worst-case scenario fashion.
How would you describe your directorial
approach to your story at hand?
Travis with Kelsey Zukowski
I tend to be an
"actor's director", placing a ton of focus on ensuring that the
actor understands the head space that the character is supposed to be in
and that the actor's expression, tone and body language convey that. It's
a very collaborative process as far as I'm concerned and we were able to
put together some very cool performances by working together to find those
moments that drive the story. Visually, Tim and I worked very hard to
create a sense of a shattered reality that represented the emotional
trauma Emma was experiencing. There are several little details, that you
may not even notice upon the first viewing, that contribute to the visual
establishment of Emma's madness. I'm very proud of how that turned out.
What can you tell us
about the shoot as such and the on-set atmosphere?
probably one of the most jovial and laid back sets I've ever been on. I
think it had to be, because the material was so incredibly serious and we
were all handling it so somberly, that between takes we just had to crack
jokes and play around with each other to keep our sanity. Having said
that, we all gave Kelsey a pretty wide berth between scenes so she could
maintain her headspace. We tried to isolate her from the distractions and
words about critical and audience reception of your movie so far?
glad people have enjoyed it. I hope they continue to do so. I want to hear
more! Feedback at the Facebook fan page
and on the IMDB page
are welcome and encouraged.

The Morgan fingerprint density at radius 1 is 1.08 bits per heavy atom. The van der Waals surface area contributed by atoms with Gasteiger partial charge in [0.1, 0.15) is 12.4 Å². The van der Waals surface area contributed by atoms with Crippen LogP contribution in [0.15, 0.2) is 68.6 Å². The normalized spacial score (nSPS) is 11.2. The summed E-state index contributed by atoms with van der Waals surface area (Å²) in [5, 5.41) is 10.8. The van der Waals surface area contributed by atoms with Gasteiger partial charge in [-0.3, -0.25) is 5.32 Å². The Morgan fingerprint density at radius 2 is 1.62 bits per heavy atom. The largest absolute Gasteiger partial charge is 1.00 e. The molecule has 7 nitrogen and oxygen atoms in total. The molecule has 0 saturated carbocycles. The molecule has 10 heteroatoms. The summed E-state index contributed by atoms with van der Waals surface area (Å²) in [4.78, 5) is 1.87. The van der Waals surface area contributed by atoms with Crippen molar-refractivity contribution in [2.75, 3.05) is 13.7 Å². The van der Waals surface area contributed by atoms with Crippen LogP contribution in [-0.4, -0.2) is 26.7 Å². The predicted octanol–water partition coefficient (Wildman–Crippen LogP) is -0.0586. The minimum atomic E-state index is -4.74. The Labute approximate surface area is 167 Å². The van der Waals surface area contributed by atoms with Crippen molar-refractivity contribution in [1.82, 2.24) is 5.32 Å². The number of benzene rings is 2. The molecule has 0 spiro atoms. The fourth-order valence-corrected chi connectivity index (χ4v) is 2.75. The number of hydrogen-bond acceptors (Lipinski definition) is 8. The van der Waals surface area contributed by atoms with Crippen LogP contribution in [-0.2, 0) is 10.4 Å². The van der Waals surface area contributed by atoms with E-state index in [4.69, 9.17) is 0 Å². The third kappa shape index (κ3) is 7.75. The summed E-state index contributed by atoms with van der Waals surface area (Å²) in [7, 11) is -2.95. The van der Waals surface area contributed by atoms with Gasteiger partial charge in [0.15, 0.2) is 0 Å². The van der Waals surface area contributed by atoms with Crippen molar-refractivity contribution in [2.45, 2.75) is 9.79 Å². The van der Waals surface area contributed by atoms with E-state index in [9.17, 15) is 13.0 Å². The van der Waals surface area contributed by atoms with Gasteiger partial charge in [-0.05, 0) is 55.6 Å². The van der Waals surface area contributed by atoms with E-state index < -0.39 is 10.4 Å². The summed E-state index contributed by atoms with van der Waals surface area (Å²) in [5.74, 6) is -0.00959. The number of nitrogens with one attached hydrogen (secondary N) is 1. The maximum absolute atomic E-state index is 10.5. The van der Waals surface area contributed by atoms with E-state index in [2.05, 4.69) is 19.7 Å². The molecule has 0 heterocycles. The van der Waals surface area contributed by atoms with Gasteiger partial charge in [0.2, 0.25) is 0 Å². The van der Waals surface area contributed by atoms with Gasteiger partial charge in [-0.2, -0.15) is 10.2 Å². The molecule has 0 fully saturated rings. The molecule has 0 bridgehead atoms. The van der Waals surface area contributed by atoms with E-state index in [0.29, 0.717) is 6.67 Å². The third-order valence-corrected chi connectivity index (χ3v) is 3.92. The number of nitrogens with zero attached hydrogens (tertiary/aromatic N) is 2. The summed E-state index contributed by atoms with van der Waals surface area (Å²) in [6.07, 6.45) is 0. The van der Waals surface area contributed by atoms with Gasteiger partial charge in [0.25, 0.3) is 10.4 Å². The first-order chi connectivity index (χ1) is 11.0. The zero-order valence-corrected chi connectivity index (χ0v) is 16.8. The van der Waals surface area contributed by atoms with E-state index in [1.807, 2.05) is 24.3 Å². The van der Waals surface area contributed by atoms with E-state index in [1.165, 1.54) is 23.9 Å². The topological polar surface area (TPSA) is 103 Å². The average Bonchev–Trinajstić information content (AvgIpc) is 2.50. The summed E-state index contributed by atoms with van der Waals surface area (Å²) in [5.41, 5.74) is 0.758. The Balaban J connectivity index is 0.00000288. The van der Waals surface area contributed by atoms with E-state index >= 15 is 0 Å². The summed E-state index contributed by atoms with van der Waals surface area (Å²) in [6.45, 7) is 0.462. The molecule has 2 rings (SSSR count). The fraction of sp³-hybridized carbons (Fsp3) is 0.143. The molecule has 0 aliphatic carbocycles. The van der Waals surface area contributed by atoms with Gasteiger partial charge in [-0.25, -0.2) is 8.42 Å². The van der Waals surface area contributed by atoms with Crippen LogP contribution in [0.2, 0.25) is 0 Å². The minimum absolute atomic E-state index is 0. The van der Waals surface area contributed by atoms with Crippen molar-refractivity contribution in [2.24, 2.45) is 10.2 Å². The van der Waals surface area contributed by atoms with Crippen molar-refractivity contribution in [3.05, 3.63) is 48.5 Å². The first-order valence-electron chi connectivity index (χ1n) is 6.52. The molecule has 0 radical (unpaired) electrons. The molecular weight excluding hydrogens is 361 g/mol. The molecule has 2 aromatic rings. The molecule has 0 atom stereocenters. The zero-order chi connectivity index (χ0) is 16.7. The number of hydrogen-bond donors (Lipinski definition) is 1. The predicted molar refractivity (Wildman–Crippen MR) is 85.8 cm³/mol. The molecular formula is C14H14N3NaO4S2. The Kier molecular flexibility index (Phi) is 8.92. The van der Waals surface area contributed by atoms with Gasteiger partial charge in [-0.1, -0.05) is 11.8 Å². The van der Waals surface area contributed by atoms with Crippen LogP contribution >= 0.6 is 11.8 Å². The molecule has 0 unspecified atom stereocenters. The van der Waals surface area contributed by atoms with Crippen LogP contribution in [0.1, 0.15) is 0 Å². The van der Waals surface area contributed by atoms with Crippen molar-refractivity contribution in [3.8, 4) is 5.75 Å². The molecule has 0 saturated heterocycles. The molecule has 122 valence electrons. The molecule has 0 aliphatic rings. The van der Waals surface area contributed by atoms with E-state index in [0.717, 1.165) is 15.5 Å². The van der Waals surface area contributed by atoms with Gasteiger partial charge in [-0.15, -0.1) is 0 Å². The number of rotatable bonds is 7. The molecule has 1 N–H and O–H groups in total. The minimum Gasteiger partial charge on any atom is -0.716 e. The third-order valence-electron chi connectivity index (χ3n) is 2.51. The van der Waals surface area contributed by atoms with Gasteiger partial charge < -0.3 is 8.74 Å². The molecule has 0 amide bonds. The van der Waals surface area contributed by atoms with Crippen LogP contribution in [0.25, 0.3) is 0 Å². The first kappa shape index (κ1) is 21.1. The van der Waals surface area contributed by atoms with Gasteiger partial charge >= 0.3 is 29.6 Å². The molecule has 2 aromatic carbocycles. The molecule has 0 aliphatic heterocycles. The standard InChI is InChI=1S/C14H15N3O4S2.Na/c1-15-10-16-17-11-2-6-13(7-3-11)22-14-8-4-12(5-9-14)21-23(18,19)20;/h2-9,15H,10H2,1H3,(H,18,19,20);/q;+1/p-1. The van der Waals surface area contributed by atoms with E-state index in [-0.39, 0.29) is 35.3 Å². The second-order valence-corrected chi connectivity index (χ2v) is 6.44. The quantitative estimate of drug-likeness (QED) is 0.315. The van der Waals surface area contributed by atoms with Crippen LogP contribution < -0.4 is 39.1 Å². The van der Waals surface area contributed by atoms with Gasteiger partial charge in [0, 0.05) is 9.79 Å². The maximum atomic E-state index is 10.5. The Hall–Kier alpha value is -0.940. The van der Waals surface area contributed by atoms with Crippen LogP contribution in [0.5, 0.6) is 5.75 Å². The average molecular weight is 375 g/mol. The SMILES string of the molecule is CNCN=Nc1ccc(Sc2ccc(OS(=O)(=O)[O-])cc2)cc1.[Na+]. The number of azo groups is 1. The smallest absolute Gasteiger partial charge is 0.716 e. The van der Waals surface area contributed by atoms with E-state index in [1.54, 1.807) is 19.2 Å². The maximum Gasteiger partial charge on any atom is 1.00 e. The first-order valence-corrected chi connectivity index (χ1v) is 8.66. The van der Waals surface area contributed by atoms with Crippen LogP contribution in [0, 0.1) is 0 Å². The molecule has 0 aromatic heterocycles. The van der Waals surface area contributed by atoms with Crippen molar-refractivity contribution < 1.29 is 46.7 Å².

move on to your other new movie, Dry
Spell - even if we've talked about that one in quite some detail a
few months ago [click here],
do bring us up to speed again, what is it about?
Spell is a romantic comedy about a couple on the eve of their divorce. Sasha
(Suzi Lorraine) wants to get back into dating, but when she hooks up with
a hot guy (Steven Lee Edwards) she finds herself unable to perform
sexually. She's dried up. Blaming her impotence on guilt for moving on
before her ex-husband (Kyle Hoskins), she sets out on a quest to get him
laid, so that she can move on with her life guilt-free. It's about
divorce, dating, love and letting go of the past.
last talked about Dry Spell,
the actual shoot was still a month or two in the future - so how did the
shoot go, what were the expected and unexpected challenges, and what was
the overall atmosphere like?
The shoot went incredibly
well. New York City is such a wonderful place to shoot a film, especially
a low-budget indie film. It's an incredibly accommodating town. We had a
few issues with equipment rental and scheduling as well as some last
minute scrambling to find locations, but in the end everything worked out